Yes to both of these questions. "Soft" is probably a better way to articulate this, thanks. I'm not following the explanation of this being caused by photography however. Is this specific to photography at this scale?
>"I imagine if you were to make the same device on modern tech everything would look a lot 'sharper."
I don't have an example handy however I have seen more recent micrographs and they display the same "softness" and lack of true 90 degree angles etc.
As for 'modern tech' vs. old tech, I'm referring to if you made the same size silicon structure on newer tech. When you get down to 7nm or whatever, the same problems show up (or even new ones) because the sizes get smaller. I wouldn't be surprised if the image from 1997 is 180nm or larger nodes.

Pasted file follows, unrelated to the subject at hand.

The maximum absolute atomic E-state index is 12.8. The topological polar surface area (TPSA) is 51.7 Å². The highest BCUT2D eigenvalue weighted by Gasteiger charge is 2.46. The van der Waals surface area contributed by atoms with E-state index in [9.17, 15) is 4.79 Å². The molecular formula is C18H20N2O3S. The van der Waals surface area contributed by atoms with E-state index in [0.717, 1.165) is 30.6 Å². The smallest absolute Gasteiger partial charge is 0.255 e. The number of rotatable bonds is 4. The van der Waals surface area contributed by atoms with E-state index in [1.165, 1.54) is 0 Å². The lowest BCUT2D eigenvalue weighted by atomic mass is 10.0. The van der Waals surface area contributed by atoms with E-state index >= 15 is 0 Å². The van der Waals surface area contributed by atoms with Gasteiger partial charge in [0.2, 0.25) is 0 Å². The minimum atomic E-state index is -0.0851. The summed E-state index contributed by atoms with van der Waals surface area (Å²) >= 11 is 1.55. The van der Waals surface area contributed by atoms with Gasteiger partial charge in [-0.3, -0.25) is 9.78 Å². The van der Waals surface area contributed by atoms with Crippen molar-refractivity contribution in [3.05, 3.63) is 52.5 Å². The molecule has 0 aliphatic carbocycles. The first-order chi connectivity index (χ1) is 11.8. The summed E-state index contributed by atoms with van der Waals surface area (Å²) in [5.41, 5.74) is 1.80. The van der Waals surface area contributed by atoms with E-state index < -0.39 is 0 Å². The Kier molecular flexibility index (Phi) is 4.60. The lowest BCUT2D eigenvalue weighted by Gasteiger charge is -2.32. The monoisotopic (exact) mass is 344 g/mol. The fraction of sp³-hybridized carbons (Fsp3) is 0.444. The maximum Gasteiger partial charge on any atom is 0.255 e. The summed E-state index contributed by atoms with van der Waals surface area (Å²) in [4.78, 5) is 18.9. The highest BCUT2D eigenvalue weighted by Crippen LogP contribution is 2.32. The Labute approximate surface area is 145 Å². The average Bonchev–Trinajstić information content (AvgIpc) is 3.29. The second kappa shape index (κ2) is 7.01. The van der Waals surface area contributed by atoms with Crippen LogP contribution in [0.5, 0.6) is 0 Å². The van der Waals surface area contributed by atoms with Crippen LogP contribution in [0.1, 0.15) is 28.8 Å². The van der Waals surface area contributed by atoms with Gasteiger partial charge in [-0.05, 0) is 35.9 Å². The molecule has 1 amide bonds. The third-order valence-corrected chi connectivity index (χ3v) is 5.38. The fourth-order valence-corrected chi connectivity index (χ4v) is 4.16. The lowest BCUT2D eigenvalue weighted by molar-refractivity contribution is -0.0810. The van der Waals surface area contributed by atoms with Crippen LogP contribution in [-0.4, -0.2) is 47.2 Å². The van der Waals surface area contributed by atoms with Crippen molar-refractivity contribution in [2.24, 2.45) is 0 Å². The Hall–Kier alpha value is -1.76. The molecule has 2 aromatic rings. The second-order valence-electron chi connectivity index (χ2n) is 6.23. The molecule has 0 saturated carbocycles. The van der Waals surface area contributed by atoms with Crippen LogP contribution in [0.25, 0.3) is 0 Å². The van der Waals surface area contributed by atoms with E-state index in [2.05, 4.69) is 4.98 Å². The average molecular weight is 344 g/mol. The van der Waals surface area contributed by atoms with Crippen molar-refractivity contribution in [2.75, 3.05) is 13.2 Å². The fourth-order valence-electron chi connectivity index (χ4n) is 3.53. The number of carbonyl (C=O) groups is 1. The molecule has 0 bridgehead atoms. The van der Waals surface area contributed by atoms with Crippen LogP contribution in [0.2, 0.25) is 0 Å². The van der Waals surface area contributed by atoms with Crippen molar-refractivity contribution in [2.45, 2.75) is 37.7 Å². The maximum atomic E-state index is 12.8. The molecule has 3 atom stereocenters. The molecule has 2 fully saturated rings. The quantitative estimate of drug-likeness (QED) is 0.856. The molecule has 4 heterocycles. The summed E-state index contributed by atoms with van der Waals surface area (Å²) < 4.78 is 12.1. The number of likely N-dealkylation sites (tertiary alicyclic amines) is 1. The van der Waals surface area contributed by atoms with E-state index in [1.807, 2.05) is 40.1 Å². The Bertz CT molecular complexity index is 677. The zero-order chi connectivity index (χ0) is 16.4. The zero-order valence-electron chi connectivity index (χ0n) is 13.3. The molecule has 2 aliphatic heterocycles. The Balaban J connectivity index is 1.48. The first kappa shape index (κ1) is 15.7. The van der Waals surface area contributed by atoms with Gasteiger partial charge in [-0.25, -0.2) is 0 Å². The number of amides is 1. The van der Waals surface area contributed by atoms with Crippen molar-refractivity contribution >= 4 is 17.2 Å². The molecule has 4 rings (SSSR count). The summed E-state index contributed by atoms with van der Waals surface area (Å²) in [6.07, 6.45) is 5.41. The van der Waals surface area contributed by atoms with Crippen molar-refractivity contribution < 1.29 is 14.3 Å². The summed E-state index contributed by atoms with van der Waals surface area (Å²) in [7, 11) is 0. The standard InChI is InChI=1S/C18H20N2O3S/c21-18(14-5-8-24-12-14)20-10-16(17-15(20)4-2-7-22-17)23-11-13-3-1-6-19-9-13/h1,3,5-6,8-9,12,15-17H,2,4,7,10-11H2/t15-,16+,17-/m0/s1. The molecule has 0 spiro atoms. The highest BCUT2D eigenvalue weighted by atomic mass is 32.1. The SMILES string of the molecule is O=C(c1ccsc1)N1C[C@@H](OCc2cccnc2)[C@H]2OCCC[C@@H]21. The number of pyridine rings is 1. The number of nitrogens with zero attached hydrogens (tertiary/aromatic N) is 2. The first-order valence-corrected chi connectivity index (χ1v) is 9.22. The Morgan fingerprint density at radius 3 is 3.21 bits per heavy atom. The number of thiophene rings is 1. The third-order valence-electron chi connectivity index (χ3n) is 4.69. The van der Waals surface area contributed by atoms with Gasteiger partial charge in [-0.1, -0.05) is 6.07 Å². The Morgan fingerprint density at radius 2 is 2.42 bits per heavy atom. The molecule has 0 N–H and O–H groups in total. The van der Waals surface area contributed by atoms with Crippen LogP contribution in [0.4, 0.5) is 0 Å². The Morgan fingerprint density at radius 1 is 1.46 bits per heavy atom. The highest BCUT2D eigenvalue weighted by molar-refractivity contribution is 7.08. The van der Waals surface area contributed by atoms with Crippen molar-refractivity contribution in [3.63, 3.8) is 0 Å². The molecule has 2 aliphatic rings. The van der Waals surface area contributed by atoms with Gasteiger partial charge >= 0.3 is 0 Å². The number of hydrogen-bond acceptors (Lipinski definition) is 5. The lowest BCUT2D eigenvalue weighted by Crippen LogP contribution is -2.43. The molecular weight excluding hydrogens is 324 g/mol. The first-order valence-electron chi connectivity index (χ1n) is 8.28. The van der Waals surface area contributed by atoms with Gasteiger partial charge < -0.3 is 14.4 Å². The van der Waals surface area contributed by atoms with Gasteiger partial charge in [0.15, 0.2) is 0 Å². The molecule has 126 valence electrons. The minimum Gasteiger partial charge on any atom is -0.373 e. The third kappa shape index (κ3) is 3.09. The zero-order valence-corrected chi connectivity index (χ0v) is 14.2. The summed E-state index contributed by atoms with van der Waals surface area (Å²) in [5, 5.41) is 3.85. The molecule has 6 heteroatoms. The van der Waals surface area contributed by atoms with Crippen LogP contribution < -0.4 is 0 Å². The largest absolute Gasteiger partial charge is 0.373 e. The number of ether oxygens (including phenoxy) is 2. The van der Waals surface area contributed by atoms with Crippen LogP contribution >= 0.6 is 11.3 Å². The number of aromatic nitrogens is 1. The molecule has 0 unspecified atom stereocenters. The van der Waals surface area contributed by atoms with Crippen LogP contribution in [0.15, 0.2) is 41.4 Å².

Also, unlike the other replier, I don't think there's any meaningful diffraction (causing softness) by the actual SEM images... they don't use glass lenses like traditional cameras.
Yes. A smaller scale makes it worse, a larger scale makes it better.
If you reduce things enough, everything will become so blurred that you won't be able to see anything (that's why we can't photograph atoms using visible light), and if you make things large enough your camera will become the bottleneck so a very small amount of blur is added to any object, whatever the size.
The resist has a finite thickness (often comparable to the size of the feature you are trying to make).
The developer solution works downwards through the exposed resist, but also outwards at the edges (where you will have some proximity effect in the exposure).